According to Ebuy et al. [50], a model which depends on DBH only is more appropriate when dealing with forest inventory data. The models (1–6) fitted in this study are commonly used and fitted by researchers [22, 37, 44, 46, 47], however, we selected the model with DBH rather than model 2 with DBH, TH and WBD as both models had the same performance. According to Backer et al. [51], WBD is an important predictor of stand-level AGB, meanwhile, Overman et al. [52], in their study, recommend using the model with DBH only even with the lower goodness of fit relative to the other models fitted with DBH and WBD as predictor variables. This argument has been supported by Ebuy et al. [50], who stated that WBD becomes useful when extensive database exists. In this case, WBD can be used with model 6 to predict AGB of moist evergreen forest of MFR. However, it does not significantly bring any significant added value in accuracy to estimate AGB of the mountain moist evergreen forest, when compared to the single variable model (model 4) selected as the best model that deal with our forest inventory data. Yet, model 2 instead of DBH and WBD has also TH as predictor, and TH is very difficult to assess in closed canopies of MFR. Moreover, the conventional data collection in forest inventory in Mozambique usually estimates, rather than measures, total tree heights. Tree heights in many cases are not recorded in the closed forest such as mountain moist evergreen forest of MFR where the access to canopy is difficult [53].

Where total height is particularly needed for other purposes than estimation of AGB, the diameter–height model 8 (Table 6) developed in this study for TH estimation can be used. For instance, Chave et al. [38] have used tree height model to estimate AGB in pan-tropical moist forest. However, Feldpausch et al. [54] stressed that the integration of tree height into BAE underestimates carbon storage by 13%.

Model comparison with existing models

Pan-tropical models from Pearson et al. [41], including the allometric model developed by Guedes et al. [17] for a miombo woodland of Mozambique, were compared to our selected model (model 4) which showed differences between two sites. The other pan-tropical model that is mostly used, developed by Chave et al. [42], was compared in this study and it had bias of 13%, suggesting different climatic conditions from the region where it was developed. The relative mean prediction error (RMPE) of Brown [22]’s model of moist tropical forest showed that it can be applicable to predicting AGB in our study area despite not having included tree species from Africa. All models of miombo woodlands [17, 37] and moist forest [4343] were not applicable to estimate AGB at the mountain moist evergreen forest in Mozambique.

While Brown [22]’s model underestimates somehow the dry weight of trees larger than 35 cm, it generates estimation with the relative bias of 1.2% (P < 0.05) close to those generated by the best-fitted model of this study with the relative bias of 1.1% (P > 0.05). On the other hand, Pearson’s model estimated lower AGB with a relative bias of 26.60% (P < 0.01). Differences between BAE could also result from regional differences in diameter–height allometry [55]. The tree allometry could be the key source of the differences found, as mountain moist evergreen forest are typically tall trees that may grow much more than 20 m, while lowland miombo is dominated by shorter trees for the same diameter, which justifies lower dry weight for trees in these woodlands. Eventually, the allometry of the trees in the Brown’s sample may have included trees with similar allometry to the trees of our study area, although Brown’s model consistently predicted lower AGB than our selected model. Gibbs et al. [13] argued that the effort required to develop species or site-specific BAE would not typically improve accuracy in AGB estimations. Contrary to the results of Gibbs et al. [13], our results on existing model performance is in part in agreement with what was found by Ngomanda et al. [12], who stated that the pan-tropical equations currently do not correctly capture the variability of biomass allometry at the global scale. This can be seen with tested pan-tropical models (Pearson et al. [41]’s model and Chave et al. [42]’s model, Table 5 and Fig. 4).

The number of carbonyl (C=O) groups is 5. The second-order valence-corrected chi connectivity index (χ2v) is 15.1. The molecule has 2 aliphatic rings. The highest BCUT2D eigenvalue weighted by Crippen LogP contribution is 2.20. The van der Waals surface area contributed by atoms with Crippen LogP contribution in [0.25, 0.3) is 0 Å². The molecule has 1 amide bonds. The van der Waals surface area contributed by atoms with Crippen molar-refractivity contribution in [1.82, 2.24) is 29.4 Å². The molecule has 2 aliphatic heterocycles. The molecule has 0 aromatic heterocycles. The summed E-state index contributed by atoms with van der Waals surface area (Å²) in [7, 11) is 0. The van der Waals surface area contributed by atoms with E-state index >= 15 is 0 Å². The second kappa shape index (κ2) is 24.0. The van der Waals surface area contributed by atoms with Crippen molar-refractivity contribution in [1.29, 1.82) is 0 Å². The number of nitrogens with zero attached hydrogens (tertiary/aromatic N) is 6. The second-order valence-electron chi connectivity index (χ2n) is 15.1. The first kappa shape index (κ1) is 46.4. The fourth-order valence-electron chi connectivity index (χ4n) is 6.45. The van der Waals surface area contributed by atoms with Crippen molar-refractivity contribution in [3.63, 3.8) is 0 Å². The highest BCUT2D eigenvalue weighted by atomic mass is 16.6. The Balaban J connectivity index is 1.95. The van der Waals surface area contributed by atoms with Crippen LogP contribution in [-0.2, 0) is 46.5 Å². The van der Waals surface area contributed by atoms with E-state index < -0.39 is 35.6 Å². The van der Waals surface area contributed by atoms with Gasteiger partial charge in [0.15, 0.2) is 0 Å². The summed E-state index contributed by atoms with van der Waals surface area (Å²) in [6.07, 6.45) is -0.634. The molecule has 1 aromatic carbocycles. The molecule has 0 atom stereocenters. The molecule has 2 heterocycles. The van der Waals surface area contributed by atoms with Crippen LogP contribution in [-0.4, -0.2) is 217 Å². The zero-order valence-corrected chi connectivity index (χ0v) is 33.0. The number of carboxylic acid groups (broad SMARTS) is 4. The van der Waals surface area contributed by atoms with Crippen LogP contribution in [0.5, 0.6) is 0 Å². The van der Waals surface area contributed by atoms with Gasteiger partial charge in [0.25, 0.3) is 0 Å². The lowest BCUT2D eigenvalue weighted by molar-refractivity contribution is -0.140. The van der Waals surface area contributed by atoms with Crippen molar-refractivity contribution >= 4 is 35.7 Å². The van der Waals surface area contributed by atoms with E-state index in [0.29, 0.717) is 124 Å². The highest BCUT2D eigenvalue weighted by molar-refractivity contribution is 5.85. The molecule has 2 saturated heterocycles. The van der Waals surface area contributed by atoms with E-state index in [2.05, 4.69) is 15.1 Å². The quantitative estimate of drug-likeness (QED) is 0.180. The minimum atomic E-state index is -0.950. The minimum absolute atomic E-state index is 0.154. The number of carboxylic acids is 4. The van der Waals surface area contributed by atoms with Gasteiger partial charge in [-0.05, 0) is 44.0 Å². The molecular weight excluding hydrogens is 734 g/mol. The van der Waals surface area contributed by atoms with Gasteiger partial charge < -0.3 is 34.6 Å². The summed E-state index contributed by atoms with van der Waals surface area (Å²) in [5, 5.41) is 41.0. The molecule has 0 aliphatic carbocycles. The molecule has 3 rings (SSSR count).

Estimation of the biomass expansion factor

The average WBD found in this study can be comparable with those found in lowland tropical rain forest in Costa Rica (range from 0.27 to 0.74 g cm−3) [36]. Muller-Landau et al. [36] indicate that for biomass calculations, site average WBD values should ideally be weighted by wood volume. The values of BEF found in this study were not statistically different from those obtained by Machoco [16], for lowland miombo woodlands of the Central Mozambique, with values ranging from 1.20 to 5.09 and averaging 2.03 ± 0.14. We would expect BEF from mountain moist evergreen forests to be lower than that of lowland Miombo woodlands. However, the lack of differences can be due to the data sources. Machoco [16] used average WBD obtained from the literature while in this study we used direct measurements through destructive sampling.